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5 Nature-Inspired Activities To Do At Home

from our friends at The Ecology School

Since 1998, The Ecology School, located in Saco, Maine, has been helping students of all ages experience the natural world around them through an outdoor-first, hands-on approach to learning. Their newly opened campus at The River Bend Farm is the first of its kind globally. Abiding by a “live what you learn” philosophy, The River Bend Farm provides a radically sustainable environment focused on transforming how people think about food access, ecology and sustainability.

We’ve partnered with them by donating equipment and funding camps for kids and families that will make it even easier for people to connect with the outdoors. Best of all, you don’t have to travel to Maine to learn about the natural world that exists outside your door. Here are five nature-inspired activities from educators at The Ecology School that parents and kids can do together right at home.

1. Sound Mapping

What You’ll Need:

  • A pen or pencil
  • Paper or a notebook

How It Works:

One way to observe the natural world around you is by listening. Start by finding a comfortable spot to sit outside. Once you’re there, take out your writing utensil and paper and make a basic map of your surroundings, putting yourself in the center of the map. After you’ve made your map, start listening to the sounds you hear and mark on your map where the sound is coming from and what it is.

Are the sounds coming from living things like birds or bugs? Are they coming from non-living things like cars or the wind? Listen for at least five minutes, then take a look at your map to see all the sounds you’ve discovered. For a fun experiment, try listening again in another season to see how the sounds in your environment change.

2. Eco Survey

What You’ll Need:

  • A pen or pencil
  • Paper or a notebook
  • Optional: A piece of rope or string

How It Works:

You can learn a lot about what is under the ground by observing what is growing on top of it. Look for a spot in the yard and, if you have one, form a circle with the piece of rope. This will be your survey area. Take some dirt from inside the circle and make a smear with it on your paper. What can you tell by looking at the smear? Is it light or dark? Is it dry or damp? Next, look at what’s growing within the circle and try to count the number of different plants you see.

Once you’ve sampled the soil and counted the plants in your first area, find another spot to survey and then compare your findings. Is the dirt the same color in both spots? Was it drier or sandier in one of them? Did one area have more kinds of plants growing? And what does this tell you about the soil there? Survey as many spots as you’d like and keep track of all your discoveries.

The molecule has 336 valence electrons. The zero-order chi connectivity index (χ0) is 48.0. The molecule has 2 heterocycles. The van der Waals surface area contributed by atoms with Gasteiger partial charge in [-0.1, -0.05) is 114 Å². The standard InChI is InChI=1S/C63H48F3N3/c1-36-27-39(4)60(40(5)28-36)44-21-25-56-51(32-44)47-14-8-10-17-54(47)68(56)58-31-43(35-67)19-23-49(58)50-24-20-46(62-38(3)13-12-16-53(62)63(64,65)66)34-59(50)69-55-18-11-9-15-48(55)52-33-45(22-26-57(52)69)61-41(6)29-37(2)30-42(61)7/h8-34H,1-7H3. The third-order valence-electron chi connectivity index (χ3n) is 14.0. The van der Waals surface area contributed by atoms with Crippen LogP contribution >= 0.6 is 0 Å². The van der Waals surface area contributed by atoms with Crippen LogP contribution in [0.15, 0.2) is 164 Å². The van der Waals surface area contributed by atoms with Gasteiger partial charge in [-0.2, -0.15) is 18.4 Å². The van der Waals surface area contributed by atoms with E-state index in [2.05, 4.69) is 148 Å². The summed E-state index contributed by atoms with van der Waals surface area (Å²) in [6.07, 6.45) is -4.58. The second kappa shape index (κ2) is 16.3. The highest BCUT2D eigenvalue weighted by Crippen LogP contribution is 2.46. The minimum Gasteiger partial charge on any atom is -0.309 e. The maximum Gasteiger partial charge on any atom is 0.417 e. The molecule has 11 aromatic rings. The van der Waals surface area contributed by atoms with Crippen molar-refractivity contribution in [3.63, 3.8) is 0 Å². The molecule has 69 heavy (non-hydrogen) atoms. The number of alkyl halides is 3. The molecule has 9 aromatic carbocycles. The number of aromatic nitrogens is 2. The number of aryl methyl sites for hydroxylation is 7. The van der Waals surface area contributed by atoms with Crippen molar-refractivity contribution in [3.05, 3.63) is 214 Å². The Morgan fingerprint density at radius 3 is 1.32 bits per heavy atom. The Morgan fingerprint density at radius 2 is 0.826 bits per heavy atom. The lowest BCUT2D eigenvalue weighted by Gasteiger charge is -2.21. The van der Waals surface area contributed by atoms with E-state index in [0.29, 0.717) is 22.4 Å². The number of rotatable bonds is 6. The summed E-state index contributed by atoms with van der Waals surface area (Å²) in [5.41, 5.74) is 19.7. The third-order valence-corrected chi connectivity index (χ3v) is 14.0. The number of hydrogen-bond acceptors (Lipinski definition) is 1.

3. Weather Log

What You’ll Need:

  • A pen or pencil
  • Paper or a notebook
  • Optional: A thermometer

How It Works:

The weather outside your door is always changing, sometimes in big ways and sometimes in small ones. This activity allows you to track those changes by creating your very own weather log. Start by picking a time of the day to go outside and record your weather observations.

What’s the temperature? It’s great if you have a thermometer, but if you don’t, you can still record how the air feels to you. Is it windy? Are there any clouds and what do they look like? Is it raining or snowing? Or is it sunny? Try recording the weather at the same time of day the next day. To really see how the weather changes, try logging it for a week, a month or even a year!

4. Decomposition Time Machine

What You’ll Need:

  • A pen or pencil
  • Paper or a notebook

How It Works:

One of the most important roles in a functioning ecosystem belongs to decomposers like mushrooms, bacteria, and worms. These creatures help break down organic matter so it can be reused by others as nutrients. Sometimes it’s hard to see this process in action, but this “time machine” will help you observe what is happening to leaves as they decompose. To start this activity, you’ll need to gather leaves in various stages of decomposition and place them in order of their decomposing states.

Your first leaf might have come directly off a tree and still be green, and your last one could be the remaining stem of a leaf that is almost fully broken down. Between those, you may have a leaf that fell off a tree a few days ago, one that has been on the ground for a little while, and one that is only half a leaf. Looking at the leaves in order, what is it that changes from stage to stage? Are the colors different? Do some have more holes than others?

5. Insect National Park

What You’ll Need:

  • A pen or pencil
  • Paper or a notebook
  • A great imagination

How It Works:

It’s always good to try to change your perspective and notice the world around you from a different point-of-view. For this activity, you’ll have to imagine that you’re the size of an insect and your yard is an insect national park. From that perspective, what would the major landmarks of that park be? Using your pen, paper and imagination, draw a map of those landmarks from the perspective of an insect. What does the world look like from that point-of-view? What other perspectives could you try using to look at the world?

The best tool you have for all of these activities is the power of observation, purposely using your senses to look at the world around you. For more nature-inspired activities, visit the Ecology School’s free online resource: theecologyschool.org.

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